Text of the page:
* leading initials, like the ‘J.’ in “J. Walter Weatherman” (instead of making it a first name).

    * nicknames, like the ‘Gob’ in ‘George Oscar “Gob” Bluth, Jr.’ (instead of making part of a middle name).

    However, I think the big advantage is that it uses some of the improvements in PHP development methods to make it easier to use and hack:

    1. It’s written in object-oriented PHP; to use you just instantiate the parser:

    $parser = new Parser("O'Malley y Muñoz, C. Björn Roger III");

    and then use the relevant ‘get’ method to retrieve name parts:

    echo $parser->getFirst() . ' ' . $parser->getLast(); // returns 'Björn O'Malley y Muñoz'

    You can also get the results as an associative or integer-indexed array.

    2. As well as coming with a set of test names and an interface for testing them, it includes PHPUnit unit tests.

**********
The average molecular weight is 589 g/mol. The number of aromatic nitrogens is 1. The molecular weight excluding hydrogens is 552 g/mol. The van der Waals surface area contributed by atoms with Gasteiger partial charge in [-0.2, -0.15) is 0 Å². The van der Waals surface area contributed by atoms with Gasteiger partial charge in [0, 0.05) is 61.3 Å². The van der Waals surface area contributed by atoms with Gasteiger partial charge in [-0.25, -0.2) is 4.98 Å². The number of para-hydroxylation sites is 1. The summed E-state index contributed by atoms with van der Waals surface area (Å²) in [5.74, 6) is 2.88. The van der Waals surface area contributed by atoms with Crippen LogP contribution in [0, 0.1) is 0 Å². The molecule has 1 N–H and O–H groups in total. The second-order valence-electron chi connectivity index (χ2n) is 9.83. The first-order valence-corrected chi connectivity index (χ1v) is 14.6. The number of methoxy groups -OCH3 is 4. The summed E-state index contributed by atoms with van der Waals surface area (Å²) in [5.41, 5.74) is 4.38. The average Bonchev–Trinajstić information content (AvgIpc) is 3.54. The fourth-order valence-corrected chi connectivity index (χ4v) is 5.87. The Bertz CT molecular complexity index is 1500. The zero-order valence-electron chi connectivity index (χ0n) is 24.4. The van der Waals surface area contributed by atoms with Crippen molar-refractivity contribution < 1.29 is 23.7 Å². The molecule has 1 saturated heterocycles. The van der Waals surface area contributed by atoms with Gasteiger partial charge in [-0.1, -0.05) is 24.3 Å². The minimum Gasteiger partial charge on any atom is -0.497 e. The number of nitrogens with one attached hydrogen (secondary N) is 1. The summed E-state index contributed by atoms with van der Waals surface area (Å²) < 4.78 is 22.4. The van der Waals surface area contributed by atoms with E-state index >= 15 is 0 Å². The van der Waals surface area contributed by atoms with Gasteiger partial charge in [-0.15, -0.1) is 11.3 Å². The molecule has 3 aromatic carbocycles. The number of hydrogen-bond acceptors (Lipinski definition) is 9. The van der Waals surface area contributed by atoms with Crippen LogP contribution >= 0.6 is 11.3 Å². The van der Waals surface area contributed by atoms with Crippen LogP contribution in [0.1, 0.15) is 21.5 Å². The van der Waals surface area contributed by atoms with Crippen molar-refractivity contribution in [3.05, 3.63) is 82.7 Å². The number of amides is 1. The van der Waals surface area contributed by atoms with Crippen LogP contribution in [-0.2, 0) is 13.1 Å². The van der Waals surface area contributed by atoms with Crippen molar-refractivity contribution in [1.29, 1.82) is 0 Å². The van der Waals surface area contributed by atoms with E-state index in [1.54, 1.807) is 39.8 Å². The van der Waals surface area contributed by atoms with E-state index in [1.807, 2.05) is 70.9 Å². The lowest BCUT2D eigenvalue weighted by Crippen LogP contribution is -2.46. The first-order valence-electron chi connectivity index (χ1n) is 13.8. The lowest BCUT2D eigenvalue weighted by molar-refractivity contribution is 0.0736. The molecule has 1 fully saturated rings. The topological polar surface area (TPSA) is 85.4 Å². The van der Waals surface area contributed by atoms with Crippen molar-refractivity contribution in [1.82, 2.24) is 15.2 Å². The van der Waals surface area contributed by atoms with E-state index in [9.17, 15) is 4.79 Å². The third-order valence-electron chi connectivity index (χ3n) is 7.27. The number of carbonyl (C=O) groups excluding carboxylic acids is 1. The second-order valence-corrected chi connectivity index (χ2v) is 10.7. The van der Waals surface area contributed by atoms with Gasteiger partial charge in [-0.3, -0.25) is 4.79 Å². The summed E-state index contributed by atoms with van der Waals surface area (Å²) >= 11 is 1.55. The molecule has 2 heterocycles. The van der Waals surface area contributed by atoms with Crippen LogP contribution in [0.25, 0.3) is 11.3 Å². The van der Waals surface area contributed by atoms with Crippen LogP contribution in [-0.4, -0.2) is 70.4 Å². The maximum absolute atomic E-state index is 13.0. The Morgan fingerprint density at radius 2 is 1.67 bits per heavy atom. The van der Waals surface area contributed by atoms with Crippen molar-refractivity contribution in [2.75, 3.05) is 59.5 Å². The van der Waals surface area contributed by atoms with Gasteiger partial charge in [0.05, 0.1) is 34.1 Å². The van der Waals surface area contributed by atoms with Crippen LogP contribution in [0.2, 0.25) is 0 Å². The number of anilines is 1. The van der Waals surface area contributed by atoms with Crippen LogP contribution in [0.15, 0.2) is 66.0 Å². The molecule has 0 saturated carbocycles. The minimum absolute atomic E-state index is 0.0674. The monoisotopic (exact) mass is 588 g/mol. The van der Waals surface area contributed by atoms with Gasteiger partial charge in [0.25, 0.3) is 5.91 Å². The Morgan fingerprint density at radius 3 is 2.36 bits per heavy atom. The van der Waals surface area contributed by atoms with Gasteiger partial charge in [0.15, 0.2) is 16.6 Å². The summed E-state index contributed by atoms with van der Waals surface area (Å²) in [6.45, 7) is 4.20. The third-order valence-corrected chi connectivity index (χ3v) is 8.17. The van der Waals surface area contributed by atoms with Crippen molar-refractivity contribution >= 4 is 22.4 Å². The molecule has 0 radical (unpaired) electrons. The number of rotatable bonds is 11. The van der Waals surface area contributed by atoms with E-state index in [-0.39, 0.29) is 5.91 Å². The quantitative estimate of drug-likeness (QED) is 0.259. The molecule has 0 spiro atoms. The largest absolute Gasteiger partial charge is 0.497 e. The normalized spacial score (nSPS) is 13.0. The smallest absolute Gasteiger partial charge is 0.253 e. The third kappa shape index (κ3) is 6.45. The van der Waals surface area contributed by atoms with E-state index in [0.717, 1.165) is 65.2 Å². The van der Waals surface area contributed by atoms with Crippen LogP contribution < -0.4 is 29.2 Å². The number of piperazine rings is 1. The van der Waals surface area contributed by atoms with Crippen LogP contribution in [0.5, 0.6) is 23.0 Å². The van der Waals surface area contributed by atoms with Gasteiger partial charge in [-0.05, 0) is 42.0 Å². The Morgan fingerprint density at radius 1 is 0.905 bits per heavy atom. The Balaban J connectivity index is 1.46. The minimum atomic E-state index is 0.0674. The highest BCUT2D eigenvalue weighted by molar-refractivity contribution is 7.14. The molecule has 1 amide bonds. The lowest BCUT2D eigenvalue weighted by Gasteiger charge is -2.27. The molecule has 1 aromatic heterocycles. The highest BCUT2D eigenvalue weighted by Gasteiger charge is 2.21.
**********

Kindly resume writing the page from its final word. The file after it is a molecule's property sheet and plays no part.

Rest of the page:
3. Everything’s documented forPHPdoc

    So, there it is. Hopefully yet another option for PHP name parsing will be of some use to someone. Thanks again for your work and post on this!

    • Jed

      That’s great, Jason—thanks much for letting me know about it, and I’m sorry that your comment fell afoul of my comment-spam system!

      I’ll try and take a look at your parser soon, and may end up using it in place of mine. It would definitely be a major improvement over mine in terms of good programming practices.

      For my purposes, I don’t want a leading initial to be treated differently from a first name, but I suppose I could get the leading initial and the first name using your methods and then concatenate them for my purposes. Will ponder further.